var specificT = distance.magnitude/velocity.magnitude; //the time it'll take for the point to hit the edge, if it continues with it's current velocity
if (deltaT <= specificT) {return "Negatory.";} //if the point can't move far enough to cover the distance, it won't collide
//at this point, the collision will happen
Point.near = edge; //have the point remember that it collided with this edge, so it won't have to be totally re-tested for normal forces
Point.position = Point.position.Add(Point.velocity.Scale(specificT)).Add(distance.Scale(.0001)); //move the point just a wee bit away from the edge
vPrime = Point.velocity.Add(velocity.reverse); //impulse away the velocity orthogonal to the edge
Point.velocity = Point.velocity.Scale(0); //zero the current velocity
}
//Update Position
function updatePosition(Point) {Point.position = Point.position.Add(Point.velocity.Scale(deltaT));} //d=vt, essentially
//Update Velocity
function updateVelocity(Point) { //via forces
var gravity = new Vector(20,0); //gravity... hobviously
netForce = netForce.Add(gravity); //add up all the current forces to get the right normal force
if (Point.near != nullEdge) { //calculating normal force, so it needs to be near an edge
var startToPoint = Point.position.Subtract(Point.near.start);
var projection = Point.near.vector.Project(startToPoint); //same stuff as earlier
var distance = startToPoint.Subtract(projection);
if (distance.magnitude <= .01) { //if it's very near to the edge
normalForce = distance.Project(netForce.reverse); //exert enough force to cancel anything going into the edge
if (normalForce.Dot(distance) > 0) {netForce = netForce.Add(normalForce);} //if it is indeed going into the edge
} else if (distance.magnitude > 1) {Point.near = nullEdge;} //it's not near the edge any more
}
Point.velocity = Point.velocity.Add(netForce.Scale(deltaT/Point.mass)); //v=at, essentially
}
/*---------------------------------------------------------------------------------------------------------------------------------*/ }
/*----------------------------------------------------Graphics----------------------------------------------------------------------*/ {
var c = document.getElementById("canvas").getContext("2d"); //the means for drawing all this
PointObject.prototype.Draw = function() { //the draw method for point objects
c.fillStyle = "#000000"; //a black square with the point at its center pixel
c.fillRect(this.position.left-2,this.position.top-2,5,5);
}
Rectangle.prototype.Draw = function() { //draw method for rectangles
c.fillStyle = "#c0c0c0"; //a grey rectangle; the position is the top left corner
c.fillRect(this.position.left,this.position.top,this.width,this.height);
}
function draw() { //draws everything
c.clearRect(0,0,1366,768); //clear the screen
base.Draw(); //paint stuff
point.Draw();
}
/*----------------------------------------------------------------------------------------------------------------------------------*/ }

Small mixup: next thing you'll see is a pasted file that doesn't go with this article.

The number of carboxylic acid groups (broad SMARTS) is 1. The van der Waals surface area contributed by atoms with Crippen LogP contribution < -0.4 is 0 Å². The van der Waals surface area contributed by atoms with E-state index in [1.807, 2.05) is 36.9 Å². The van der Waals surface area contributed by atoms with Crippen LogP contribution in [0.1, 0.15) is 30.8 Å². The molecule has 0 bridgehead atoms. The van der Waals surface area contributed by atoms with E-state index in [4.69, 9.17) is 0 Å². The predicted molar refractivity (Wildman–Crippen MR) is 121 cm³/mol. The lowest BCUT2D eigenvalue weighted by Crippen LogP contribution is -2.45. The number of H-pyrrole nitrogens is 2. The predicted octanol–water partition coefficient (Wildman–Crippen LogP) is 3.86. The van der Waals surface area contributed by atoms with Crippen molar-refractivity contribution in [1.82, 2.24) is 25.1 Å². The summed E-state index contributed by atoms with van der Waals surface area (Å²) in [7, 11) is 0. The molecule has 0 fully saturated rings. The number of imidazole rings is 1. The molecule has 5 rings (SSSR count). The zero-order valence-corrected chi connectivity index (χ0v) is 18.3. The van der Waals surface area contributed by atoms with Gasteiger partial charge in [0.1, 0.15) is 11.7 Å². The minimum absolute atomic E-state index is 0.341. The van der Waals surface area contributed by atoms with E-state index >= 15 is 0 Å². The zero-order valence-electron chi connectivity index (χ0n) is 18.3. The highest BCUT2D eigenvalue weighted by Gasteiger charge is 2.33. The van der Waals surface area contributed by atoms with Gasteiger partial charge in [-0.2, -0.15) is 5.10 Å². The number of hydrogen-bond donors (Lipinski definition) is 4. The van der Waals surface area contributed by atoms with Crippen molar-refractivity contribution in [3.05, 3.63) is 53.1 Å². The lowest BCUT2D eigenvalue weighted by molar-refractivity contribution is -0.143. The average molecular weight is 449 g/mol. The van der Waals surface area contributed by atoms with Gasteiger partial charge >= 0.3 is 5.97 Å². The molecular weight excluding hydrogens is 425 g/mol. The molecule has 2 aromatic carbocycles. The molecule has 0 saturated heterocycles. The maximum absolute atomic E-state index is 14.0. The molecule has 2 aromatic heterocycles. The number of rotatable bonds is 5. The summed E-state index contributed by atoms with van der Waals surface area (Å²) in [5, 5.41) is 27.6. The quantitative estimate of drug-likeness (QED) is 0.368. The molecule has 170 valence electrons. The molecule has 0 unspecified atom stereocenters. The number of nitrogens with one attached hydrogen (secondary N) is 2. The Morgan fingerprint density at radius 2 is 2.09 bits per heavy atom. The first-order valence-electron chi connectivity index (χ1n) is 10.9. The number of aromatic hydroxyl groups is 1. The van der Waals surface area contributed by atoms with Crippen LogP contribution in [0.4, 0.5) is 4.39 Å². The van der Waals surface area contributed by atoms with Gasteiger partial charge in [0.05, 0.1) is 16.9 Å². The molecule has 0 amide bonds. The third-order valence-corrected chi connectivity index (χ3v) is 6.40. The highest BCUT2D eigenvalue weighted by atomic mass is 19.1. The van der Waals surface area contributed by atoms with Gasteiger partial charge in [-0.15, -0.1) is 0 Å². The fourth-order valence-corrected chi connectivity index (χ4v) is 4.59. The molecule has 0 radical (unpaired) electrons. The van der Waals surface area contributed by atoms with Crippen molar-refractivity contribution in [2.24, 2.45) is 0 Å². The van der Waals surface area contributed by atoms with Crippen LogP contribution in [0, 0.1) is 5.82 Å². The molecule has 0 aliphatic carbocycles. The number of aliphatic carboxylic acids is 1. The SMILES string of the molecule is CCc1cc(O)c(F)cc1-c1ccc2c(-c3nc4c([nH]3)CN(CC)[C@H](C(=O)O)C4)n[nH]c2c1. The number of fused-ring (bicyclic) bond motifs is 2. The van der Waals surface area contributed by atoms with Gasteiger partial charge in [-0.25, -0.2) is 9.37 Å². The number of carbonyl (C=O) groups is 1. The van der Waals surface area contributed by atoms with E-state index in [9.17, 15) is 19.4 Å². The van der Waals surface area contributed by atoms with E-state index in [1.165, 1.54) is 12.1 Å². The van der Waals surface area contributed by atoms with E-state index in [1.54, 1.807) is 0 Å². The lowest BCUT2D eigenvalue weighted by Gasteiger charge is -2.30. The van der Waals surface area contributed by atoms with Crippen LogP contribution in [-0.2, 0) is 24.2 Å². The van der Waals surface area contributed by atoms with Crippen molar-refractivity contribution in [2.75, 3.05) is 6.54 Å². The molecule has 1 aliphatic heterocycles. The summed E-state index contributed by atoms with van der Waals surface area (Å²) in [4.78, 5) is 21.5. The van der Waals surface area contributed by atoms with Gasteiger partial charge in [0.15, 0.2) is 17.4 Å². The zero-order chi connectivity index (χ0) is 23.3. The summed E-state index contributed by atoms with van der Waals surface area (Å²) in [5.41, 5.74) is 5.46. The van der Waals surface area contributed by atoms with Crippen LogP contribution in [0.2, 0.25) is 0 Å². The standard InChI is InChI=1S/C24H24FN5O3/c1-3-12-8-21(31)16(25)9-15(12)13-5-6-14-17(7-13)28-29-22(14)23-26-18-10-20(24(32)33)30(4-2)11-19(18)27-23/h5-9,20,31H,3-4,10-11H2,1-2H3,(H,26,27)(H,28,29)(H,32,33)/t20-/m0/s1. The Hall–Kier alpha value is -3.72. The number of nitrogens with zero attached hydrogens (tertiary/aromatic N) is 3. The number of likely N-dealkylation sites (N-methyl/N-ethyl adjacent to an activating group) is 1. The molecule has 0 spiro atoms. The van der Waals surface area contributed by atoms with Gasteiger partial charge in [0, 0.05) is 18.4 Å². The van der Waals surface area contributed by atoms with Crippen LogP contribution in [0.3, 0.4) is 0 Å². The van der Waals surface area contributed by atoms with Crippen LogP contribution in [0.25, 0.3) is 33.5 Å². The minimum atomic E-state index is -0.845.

/*------------------------------------------------------------Math Tools-------------------------------------------------------------*/ {
//--Vector Tools--//
function Vector(top,left) { //a vector constructor, with all necessary vector operations
this.top = top; //the 'top' component, which points down
this.left = left; //the 'left' component, which points right
this.in = 0; //the 'in' component, which points out of the screen
this.magnitude = Math.sqrt(this.top*this.top+this.left*this.left); //the magnitude of the vector
this.reverse = new Vector(-this.top,-this.left); //the vector that points opposite of this vector
this.unit = this.Scale(1/this.magnitude); //the unit vector pointing in this vector's direction
this.Scale = Scale; //multiplying vectors by a constant
this.Add = Add; //easier vector addition
this.Subtract = Subtract; //and subtraction
this.Dot = Dot; //a dot product operation
this.Cross = Cross; //the cross product of two planar vectors; it returns the 'in' component of the resulting vector
this.Project = Project; //the projetion of the parameter vector onto this vector
function Scale(scalar) {return new Vector(scalar*this.top,scalar*this.left);}
function Add(vector) {return new Vector(this.top+vector.top,this.left+vector.left);}
function Subtract(vector) {return new Vector(this.top-vector.top,this.left-vector.left);} //the abovedescribed methods
function Dot(vector) {return this.top*vector.top+this.left*vector.left;}
function Cross(vector) {return this.top*vector.left-this.left*vector.top;}
function Project(vector) {return this.Scale(this.Dot(vector)/Math.pow(this.magnitude,2))}
}
var zeroVector = new Vector(0,0);
/*-----------------------------------------------------------------------------------------------------------------------------------*/ }
</script>
</html>
```

Anyway, second thing is about how I've written some bits of the Vector constructor, which may possibly somehow be causing my error. At various points I use 'new Vector()' in the properties and methods of the function, and I don't know if that's illegal or not. I think I've done it before without error, but I'm not sure.

Also, for the 'magnitude,' 'reverse,' and 'unit' properties, should I rephrase them as methods? I think the way they are they're being locked into the magnitude/reverse/unit vector of the vector as it is created, so if the top or left properties are changed, they'll return incorrect values. The only reason I haven't changed them yet is that they strike me more as properties than methods, just conceptually. It hasn't caused any problems yet or anything; just wondering.

If you want this on JSFiddle or something else like that, I'd be happy to oblige you.